Surf Masters And Scientists Create Supernatural Waves - Other


Recently, surfing champions and fluid mechanics experts have changed the situation at a 175-kilometer-long central California farm in the United States.

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Surf Masters And Scientists Create Supernatural Waves

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This is a scientist and surf expert teaming up to retell the “endless summer”. This classic 1966 documentary tracks two surfers around the world looking for the perfect wave.


Good surf waves are rare, and even if all the power can come together, “magic” is fleeting. Few beach bottom contours can convert swells into waves that surfers want. Even if they can be transformed, the size, angle, and periodicity of the wave expansion, coupled with the constant fluctuations of wind and tide, also mean perfection. The waves are rare.


Recently, surfing champions and fluid mechanics experts have changed the situation at a 175-kilometer-long central California farm in the United States.


Perfect spray


On a 700-meter-long artificial lake, they designed a system that could pull a metal blade called a hydrofoil through the water. The resulting surge can sweep over the bottom of the lake. Scientists have used the help of supercomputers to accurately design the outline of the lake. As a result, it will again and again become a mysterious and perfect surfing wave.


Professional surfers who can flip the ever-changing ocean are also shocked by the waves that Adam Fincham summoned with "magic". Scientists and surfers team up to create this perfect wave: Fincham is a research fellow at the University of Southern California, and Kelly Slater has won 11 World Surfing titles ever.


In September last year, 18 professional surfers came to this so-called "surfing ranch" to participate in the "Future Classic" competition. The competition is to assess whether the performance of the surfing pool can be used as a venue for the World Surfing Federation Tour Championship. This simulation contest is sponsored by the World Surfing Federation and the relevant personnel will use the large-screen monitor to select each wave and slow motion for playback. "The waves they created for surfers were second to none," said contestant Adrian Buchan. He ranked 15th on this year's tour.


Fincham's colleagues are as impressed with the work as the surfers. Olivier Eiff, a mechanical engineer specializing in environmental fluid mechanics at the Karlsruhe Institute of Technology in Germany, says that scientists are researching waves that often focus on their effects on erosion, ocean-to-air gas exchange, and coastal structures. But creating waves is a daunting challenge to fluid mechanics. "This is an incredible job," Eiff said. "I don't know who else has the guts to touch this complex issue."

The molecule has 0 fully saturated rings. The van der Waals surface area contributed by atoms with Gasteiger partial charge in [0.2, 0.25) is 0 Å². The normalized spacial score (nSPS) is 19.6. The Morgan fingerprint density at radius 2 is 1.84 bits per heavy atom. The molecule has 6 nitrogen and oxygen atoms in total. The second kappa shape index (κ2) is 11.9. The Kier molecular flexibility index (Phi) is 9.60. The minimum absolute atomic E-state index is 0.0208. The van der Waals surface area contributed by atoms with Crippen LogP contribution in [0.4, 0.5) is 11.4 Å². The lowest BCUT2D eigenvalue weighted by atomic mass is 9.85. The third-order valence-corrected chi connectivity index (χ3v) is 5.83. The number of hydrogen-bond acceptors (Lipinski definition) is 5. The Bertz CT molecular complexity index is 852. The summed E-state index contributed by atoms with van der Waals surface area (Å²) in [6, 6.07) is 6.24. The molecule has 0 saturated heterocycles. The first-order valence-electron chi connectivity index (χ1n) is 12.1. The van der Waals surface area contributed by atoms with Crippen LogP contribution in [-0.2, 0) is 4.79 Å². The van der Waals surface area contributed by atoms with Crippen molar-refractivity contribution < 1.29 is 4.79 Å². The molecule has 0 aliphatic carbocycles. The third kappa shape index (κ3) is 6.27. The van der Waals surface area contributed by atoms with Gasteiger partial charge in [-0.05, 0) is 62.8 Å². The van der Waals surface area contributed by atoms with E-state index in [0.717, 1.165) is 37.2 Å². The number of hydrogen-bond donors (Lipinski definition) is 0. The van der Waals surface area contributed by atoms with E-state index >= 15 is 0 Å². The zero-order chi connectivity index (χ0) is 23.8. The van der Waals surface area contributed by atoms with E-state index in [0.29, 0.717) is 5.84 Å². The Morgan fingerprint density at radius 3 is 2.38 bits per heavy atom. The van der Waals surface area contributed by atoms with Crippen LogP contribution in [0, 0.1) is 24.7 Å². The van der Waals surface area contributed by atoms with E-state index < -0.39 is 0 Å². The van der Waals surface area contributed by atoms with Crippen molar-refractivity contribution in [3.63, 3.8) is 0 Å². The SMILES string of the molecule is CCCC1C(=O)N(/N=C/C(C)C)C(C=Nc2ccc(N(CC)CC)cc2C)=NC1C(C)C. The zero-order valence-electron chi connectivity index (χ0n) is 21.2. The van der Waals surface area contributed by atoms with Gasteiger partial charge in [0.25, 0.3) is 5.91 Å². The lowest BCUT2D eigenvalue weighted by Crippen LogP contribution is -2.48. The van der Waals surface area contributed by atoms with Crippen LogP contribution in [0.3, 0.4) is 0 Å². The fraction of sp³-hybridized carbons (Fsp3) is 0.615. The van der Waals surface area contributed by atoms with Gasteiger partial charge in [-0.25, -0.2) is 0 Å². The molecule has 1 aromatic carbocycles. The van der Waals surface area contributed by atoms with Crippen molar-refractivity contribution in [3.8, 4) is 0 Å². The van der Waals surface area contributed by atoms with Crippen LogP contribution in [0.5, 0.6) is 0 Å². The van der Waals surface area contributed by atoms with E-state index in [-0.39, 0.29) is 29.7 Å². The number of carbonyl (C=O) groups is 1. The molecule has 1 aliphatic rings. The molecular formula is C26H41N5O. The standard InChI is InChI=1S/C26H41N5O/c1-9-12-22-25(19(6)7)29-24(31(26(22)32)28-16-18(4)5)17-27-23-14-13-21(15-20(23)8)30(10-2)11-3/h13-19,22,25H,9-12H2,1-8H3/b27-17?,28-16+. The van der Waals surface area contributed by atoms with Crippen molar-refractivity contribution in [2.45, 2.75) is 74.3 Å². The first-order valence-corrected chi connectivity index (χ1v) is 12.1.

If surf farm supporters hope that people can build similar wave pools around the world, it will fundamentally change the surfing world. However, in the surfing blog circle, there are also people who worry that the “Kelly Wave” will deprive the natural charm of surfing and may cause a large number of newcomers to enter and destroy the tranquility of the ocean.


But there are far more supporters than opponents. "The best surfing in the world will come from Little Rock, Arkansas. It's the start of a great revolution," said surf world champion Fred Hemmings in 1968.


"Crazy Creativity"


In fact, the surfing pool dates back more than 50 years, but even the best man-made pool is pale compared to a good ocean surf. In the ocean, when the water depth is approximately half of the distance (wavelength) between successive wave crests, the surface gravity waves generated by the storm roll in deep water and only interact with the ocean floor or shallows. Then three things happen: the wavelength shortens, the height increases, and the peak moves faster than the trough. When the wave height is the same as the water depth, the waves will break and the surfers can break the waves.


If the contour of the bottom is just right, the wind blows from the land to the sea, or it is still, then the water surface bulges into a broken wave, the energy loss can be distributed evenly to the left and right, and the white water is like a slowly closing curtain on the surface of the wave. mobile. The steeper waves can form a pipe that allows more skilled surfers to glide through them for a few seconds. Sliding in the waves for 30 seconds is a very long journey, and few places can continue to produce such waves.


In 2006, Slater, the world's most famous surfer, found Fincham. At the time, Fincham was dedicated to simulating the natural waves in the sink. "I don't know who he is," Fincham said. Fincham, who grew up in Jamaica, began surfing when he arrived at the University of Southern California.